Stacie Crimm called her brother with astonishing news.Stacy's conditioned worsened and doctor's had to do an emergency C-section. In the hospital Stacy finally got to hold her daughter before she died.
“You're not going to believe this,” she said.
She laughed and cried all at once that day in March as she explained that five pregnancy tests showed she would be having a child. It was a joyous surprise at age 41 but even more so because she'd been told she would never be able to get pregnant, said her brother, Ray Phillips.
But even as she shopped for clothes for the child she longed to hold in her arms, she knew something was not right.
She sent 159 text messages about her pregnancy to her brother in the months that followed. Many were joyful but then the bone-chilling messages came in during the predawn hours. She said severe headaches and double vision tortured her while tremors wracked her entire body.
“I'm worried about this baby,” she texted.
“I hope I live long enough to have this baby,” said another message. “Bubba, if anything happens to me, you take this child.”
Initially, she and her brother used the Internet to try to diagnose her illness. The single mother-to-be had been exposed to mold while she was remodeling her home and her symptoms seemed to match up to mold exposure.
At her family's encouragement, she visited a number of doctors. In July, a CT scan revealed that she had head and neck cancer.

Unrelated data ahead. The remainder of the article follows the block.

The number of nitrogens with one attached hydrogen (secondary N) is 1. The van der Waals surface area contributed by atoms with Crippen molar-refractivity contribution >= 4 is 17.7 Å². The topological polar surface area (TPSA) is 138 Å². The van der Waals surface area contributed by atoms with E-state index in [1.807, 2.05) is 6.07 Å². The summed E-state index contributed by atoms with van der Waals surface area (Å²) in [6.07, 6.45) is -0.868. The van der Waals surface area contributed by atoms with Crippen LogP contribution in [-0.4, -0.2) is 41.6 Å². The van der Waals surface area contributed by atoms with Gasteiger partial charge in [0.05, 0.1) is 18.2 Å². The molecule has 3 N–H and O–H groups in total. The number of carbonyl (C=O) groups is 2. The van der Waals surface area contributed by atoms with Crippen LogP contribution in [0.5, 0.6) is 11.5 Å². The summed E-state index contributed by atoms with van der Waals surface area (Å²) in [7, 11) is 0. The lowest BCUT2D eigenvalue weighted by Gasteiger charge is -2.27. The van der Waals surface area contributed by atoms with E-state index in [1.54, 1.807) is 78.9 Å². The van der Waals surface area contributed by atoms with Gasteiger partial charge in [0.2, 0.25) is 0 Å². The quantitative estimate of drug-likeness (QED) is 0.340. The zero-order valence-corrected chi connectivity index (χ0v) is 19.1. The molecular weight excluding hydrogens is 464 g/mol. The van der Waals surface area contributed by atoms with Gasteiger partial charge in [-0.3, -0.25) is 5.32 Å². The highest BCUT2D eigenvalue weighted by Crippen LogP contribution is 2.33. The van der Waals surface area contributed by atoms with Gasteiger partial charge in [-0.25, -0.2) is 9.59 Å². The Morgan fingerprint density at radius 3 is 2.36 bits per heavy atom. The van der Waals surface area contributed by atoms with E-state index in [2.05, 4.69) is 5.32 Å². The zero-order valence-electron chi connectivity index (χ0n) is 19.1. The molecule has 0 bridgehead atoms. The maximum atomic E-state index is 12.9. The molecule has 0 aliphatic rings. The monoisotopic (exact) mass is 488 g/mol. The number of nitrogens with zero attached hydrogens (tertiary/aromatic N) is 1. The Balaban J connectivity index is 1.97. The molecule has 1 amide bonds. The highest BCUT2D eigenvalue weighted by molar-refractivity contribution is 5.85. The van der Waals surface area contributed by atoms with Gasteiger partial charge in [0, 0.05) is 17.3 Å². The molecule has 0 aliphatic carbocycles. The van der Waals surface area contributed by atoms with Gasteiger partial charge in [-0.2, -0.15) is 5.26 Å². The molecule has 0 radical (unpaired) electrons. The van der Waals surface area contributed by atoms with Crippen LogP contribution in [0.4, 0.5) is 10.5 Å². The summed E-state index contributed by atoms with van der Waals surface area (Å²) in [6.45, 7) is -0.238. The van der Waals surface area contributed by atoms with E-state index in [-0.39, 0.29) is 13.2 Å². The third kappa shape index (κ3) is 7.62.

Now she had to choose between her life and her baby's life. Phillips said she agonized only for a while before deciding against taking potentially lifesaving chemotherapy in hopes that she would soon hold a healthy baby in her arms.
On Sept. 8, Crimm stopped breathing and once again was resuscitated. Hospital doctors and nurses warned the family that she likely was dying.
“Her heart had stopped. She quit breathing. She was technically dead, and then they brought her back,” said Ray Phillips.
But she had not yet held the baby whose life she had chosen above her own.
She'd never touched the golden fluff of fuzz framing her baby Dottie's angelic face. Never counted those fingers as tiny and perfect as a doll's. Never looked into those dark blue eyes.
But a quiet yet determined nurse and mother, Agi Beo, couldn't bear to think of Crimm's emotional pain.
“She was in the last stage with the brain tumor. And she never got to see the baby,” Beo said.
“This baby was everything she had in this world.”
With Crimm's death imminent, Beo worked with nurse Jetsy Jacob to step up their questioning of the family, healthcare professionals and disease experts about Crimm's condition, including her staph infection. They talked to Neoflight, the medical center's neonatal transport team, about using a capsule-like ICU to safely move Dottie.
When his sister regained consciousness later that day, Phillips asked what she thought about possibly seeing Dottie. Crimm's eyes popped open and she raised her hands as if to ask where was her child.
Nurses wheeled Dottie down the hallway to her mother moments later. Phillips said doctors, nurses and others clad in protective gear gathered as nurses carefully lifted the baby from the incubator under her mother's watchful eye.
They placed the baby on her mother's chest. Mother and child gazed into each other's eyes for several minutes. She smiled at the baby who at last lay in her arms.
No one said a word. No one had a dry eye.
Stacie Crimm died three days later.
Last week, Ray Phillips fulfilled his last promise to his sister. Healthy, 5-pound Dottie went home to live with Ray and Jennifer Phillips and her four new siblings.
HT: Hot Air